The Canadian Press - ONLINE EDITION

Nissan CEO says Japan PM's target for increasing female managers too ambitious

  • Print

TOKYO - Nissan's chief executive, who has long made a point of promoting women to management positions, said the Japanese prime minister's plan to boost female bosses to 30 per cent by 2020 is too ambitious.

The participation of women in Japan's workforce is very low by developed nation standards. Women make up 2.9 per cent of manager-level and higher positions at Japanese companies employing 5,000 or more people. Abe wants to increase the number of women in jobs at all levels because Japan's population is aging and its workforce is shrinking.

Nissan Chief Executive Carlos Ghosn is advocating that women make up 10 per cent of Nissan's managerial ranks in Japan by 2017.

But Ghosn said he wasn't about to rush things just because having women visible in management ranks has become more topical in Japan.

The proportion of women in management at Nissan in Japan is now 7 per cent, although it's higher for Nissan globally at 10 per cent.

When asked why he was not as ambitious about empowering women as Abe, Ghosn said he didn't want a negative effect by having women fail as a result of being promoted with insufficient experience, which would be a step backward.

He instead hoped to have women "advancing safely," he said

"I'm being conservative. I'm being prudent," Ghosn told the Foreign Correspondents' Club of Japan in Tokyo.

The Geneva-based World Economic Forum ranked Japan 105th in last year's Global Gender Gap Report, which measures economic equality and political participation. Iceland was No. 1, followed by the Scandinavian nations. Germany was 14th and the U.S. 23rd.

Women make up 3.9 per cent of board members of listed Japanese companies, versus 12 per cent in the U.S. and 18 per cent in France, according to the Organization for Economic Cooperation and Development.

A Brazilian-born Frenchman of Lebanese ancestry, Ghosn was critical of the sexist corporate culture of Japan Inc. almost as soon as he arrived in 1999.

Ghosn, who also heads Nissan's alliance partner Renault SA of France, has led a business overhaul at Nissan.

Japanese prime ministers rarely last too many years in office and so it is possible Abe will never be held accountable for the numerical targets he has set for promoting women.

It's a different situation for Ghosn, who answers to investors, reporters and consumers on all the promises that he makes.

Although Nissan was quick to wave the flag of promoting women, it has not been as quick to tap them to its board of directors.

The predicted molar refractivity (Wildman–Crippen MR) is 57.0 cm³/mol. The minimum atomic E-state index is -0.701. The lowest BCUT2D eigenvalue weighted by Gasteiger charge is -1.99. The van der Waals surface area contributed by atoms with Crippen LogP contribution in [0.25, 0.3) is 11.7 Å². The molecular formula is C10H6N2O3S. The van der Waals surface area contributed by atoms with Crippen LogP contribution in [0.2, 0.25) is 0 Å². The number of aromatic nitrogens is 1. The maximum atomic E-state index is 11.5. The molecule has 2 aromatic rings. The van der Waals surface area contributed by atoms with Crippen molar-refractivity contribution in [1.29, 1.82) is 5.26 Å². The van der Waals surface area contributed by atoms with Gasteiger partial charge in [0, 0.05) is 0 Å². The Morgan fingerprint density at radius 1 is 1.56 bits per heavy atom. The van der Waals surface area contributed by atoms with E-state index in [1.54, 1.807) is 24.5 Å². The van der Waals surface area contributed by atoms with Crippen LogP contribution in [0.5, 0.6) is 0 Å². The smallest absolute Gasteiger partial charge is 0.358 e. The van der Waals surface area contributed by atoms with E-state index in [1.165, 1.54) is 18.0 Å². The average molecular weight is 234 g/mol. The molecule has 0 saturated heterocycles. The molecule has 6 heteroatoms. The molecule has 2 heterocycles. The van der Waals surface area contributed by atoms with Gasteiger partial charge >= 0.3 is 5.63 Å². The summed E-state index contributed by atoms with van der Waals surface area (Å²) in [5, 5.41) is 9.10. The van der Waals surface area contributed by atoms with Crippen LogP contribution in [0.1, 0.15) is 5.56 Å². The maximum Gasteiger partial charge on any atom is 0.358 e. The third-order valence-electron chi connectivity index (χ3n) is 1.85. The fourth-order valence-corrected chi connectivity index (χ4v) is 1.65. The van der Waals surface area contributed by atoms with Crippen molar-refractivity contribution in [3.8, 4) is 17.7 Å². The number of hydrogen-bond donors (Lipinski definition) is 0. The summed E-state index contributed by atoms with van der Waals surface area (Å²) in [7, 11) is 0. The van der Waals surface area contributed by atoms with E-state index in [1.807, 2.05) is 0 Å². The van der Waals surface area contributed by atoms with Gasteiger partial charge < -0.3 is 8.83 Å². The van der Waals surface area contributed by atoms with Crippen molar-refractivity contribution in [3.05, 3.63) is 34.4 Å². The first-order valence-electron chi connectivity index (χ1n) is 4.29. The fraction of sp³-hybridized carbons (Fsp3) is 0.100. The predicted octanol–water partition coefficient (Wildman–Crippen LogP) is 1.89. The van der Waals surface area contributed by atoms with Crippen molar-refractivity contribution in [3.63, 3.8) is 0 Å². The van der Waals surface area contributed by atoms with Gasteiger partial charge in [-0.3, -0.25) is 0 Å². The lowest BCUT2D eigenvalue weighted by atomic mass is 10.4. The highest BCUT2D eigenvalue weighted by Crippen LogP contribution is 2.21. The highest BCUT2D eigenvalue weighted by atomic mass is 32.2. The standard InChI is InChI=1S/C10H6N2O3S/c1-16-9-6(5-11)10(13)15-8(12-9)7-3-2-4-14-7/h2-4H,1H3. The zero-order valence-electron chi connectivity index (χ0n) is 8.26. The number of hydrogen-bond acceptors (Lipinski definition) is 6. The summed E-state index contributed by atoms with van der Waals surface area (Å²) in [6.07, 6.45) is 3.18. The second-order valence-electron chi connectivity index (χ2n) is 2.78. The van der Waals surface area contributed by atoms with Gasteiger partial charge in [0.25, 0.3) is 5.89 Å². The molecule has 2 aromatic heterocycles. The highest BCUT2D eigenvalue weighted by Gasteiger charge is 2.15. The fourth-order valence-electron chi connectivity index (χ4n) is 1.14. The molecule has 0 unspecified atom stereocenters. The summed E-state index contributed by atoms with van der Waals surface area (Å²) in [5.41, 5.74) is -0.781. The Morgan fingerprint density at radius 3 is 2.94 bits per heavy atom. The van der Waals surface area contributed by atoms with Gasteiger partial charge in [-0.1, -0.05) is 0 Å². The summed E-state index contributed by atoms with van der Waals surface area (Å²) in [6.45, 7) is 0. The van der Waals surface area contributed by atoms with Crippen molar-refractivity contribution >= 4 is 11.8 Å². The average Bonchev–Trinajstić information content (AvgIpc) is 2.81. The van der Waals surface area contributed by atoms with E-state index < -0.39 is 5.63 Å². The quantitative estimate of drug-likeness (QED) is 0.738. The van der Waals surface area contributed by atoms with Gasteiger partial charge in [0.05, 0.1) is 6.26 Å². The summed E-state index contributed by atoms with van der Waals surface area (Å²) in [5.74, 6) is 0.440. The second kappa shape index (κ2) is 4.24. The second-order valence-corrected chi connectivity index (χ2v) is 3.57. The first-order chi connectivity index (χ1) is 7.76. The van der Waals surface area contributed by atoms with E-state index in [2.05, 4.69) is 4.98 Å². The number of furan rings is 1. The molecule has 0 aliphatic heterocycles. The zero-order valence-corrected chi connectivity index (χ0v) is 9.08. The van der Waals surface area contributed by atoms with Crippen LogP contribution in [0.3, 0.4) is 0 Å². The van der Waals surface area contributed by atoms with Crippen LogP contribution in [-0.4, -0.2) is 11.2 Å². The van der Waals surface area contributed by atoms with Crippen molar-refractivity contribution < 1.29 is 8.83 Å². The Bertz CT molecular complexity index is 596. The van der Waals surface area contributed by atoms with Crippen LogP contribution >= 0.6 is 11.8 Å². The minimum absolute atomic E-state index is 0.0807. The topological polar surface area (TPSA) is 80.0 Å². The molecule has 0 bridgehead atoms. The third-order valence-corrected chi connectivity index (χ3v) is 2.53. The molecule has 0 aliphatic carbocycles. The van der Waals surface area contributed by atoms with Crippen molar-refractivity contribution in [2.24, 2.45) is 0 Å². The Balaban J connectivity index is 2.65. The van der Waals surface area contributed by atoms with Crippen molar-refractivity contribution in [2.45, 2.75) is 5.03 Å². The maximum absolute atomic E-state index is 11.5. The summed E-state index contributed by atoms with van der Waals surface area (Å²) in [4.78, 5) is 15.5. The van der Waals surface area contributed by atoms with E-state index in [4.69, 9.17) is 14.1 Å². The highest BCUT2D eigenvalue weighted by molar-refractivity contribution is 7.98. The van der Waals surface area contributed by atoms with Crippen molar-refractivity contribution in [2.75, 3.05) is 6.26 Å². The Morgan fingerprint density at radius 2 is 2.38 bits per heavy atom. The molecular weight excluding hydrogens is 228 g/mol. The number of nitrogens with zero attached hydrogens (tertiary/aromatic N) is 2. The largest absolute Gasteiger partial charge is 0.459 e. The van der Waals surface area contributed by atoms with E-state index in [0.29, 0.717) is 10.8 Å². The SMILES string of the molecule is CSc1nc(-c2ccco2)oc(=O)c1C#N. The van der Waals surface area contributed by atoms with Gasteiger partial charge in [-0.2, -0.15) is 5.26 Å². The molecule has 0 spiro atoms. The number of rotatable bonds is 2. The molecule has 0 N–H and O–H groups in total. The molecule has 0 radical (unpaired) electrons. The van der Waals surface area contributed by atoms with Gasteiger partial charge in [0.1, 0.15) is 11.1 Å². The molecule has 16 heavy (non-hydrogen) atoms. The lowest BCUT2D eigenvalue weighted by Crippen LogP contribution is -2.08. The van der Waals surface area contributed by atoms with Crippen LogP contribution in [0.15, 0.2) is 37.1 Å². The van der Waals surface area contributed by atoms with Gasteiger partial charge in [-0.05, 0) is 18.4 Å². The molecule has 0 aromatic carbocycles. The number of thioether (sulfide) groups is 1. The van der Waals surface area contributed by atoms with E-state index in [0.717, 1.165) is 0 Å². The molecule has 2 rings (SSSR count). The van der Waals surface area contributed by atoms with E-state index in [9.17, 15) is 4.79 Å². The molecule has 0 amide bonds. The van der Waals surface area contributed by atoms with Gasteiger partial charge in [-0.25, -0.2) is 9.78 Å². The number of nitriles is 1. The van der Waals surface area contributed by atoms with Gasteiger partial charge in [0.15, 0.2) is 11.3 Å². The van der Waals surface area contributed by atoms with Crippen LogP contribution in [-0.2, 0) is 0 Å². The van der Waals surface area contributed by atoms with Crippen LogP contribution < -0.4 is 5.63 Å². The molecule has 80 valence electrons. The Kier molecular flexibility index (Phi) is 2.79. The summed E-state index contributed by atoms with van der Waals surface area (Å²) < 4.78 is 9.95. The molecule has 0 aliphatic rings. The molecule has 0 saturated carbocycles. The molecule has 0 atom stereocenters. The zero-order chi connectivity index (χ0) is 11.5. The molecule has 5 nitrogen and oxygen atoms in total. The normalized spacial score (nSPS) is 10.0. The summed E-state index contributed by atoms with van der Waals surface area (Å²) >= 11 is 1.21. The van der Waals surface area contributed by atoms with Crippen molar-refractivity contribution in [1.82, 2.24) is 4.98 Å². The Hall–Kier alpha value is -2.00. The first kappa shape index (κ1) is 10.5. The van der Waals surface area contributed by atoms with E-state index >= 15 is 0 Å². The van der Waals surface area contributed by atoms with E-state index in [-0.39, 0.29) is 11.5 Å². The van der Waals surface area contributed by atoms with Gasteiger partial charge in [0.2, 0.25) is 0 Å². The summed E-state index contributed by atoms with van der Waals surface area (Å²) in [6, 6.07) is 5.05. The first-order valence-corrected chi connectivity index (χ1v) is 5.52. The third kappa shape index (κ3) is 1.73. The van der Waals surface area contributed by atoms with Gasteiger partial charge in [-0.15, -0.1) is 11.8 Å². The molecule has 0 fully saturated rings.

Japanese rival Honda Motor Co. appointed a woman to its board for the first time earlier this year.

Toyota Motor Corp., the world's top automaker, has no women on its board, and has said it has no immediate plan to add any.

Ghosn stressed Nissan sees women as important car buyers, and what they look for, such as seat positioning, interior materials and safety features, are critical in developing models.

That's why it's in Nissan's interests to have women in "decision-making" positions, he said.

___

Follow Yuri Kageyama on Twitter at twitter.com/yurikageyama

Fact Check

Fact Check

Have you found an error, or know of something we’ve missed in one of our stories?
Please use the form below and let us know.

* Required
  • Please post the headline of the story or the title of the video with the error.

  • Please post exactly what was wrong with the story.

  • Please indicate your source for the correct information.

  • Yes

    No

  • This will only be used to contact you if we have a question about your submission, it will not be used to identify you or be published.

  • Cancel

Having problems with the form?

Contact Us Directly
  • Print

You can comment on most stories on winnipegfreepress.com. You can also agree or disagree with other comments. All you need to do is be a Winnipeg Free Press print or e-edition subscriber to join the conversation and give your feedback.

You can comment on most stories on winnipegfreepress.com. You can also agree or disagree with other comments. All you need to do is be a Winnipeg Free Press print or e-edition subscriber to join the conversation and give your feedback.

Have Your Say

New to commenting? Check out our Frequently Asked Questions.

Have Your Say

Comments are open to Winnipeg Free Press print or e-edition subscribers only. why?

Have Your Say

Comments are open to Winnipeg Free Press Subscribers only. why?

The Winnipeg Free Press does not necessarily endorse any of the views posted. By submitting your comment, you agree to our Terms and Conditions. These terms were revised effective April 16, 2010.

letters

Make text: Larger | Smaller

LATEST VIDEO

Keri Latimer looks for beauty in the dark and the spaces between the notes

View more like this

Photo Store Gallery

  • Young goslings jostle for position to take a drink from a puddle in Brookside Cemetery Thursday morning- Day 23– June 14, 2012   (JOE BRYKSA / WINNIPEG FREE PRESS)
  • A monarch butterfly looks for nectar in Mexican sunflowers at Winnipeg's Assiniboine Park Monday afternoon-Monarch butterflys start their annual migration usually in late August with the first sign of frost- Standup photo– August 22, 2011   (JOE BRYKSA / WINNIPEG FREE PRESS)

View More Gallery Photos

Poll

Do you like Gord Steeves’ idea to sell four city-owned golf courses to fund road renewal?

View Results

View Related Story

Ads by Google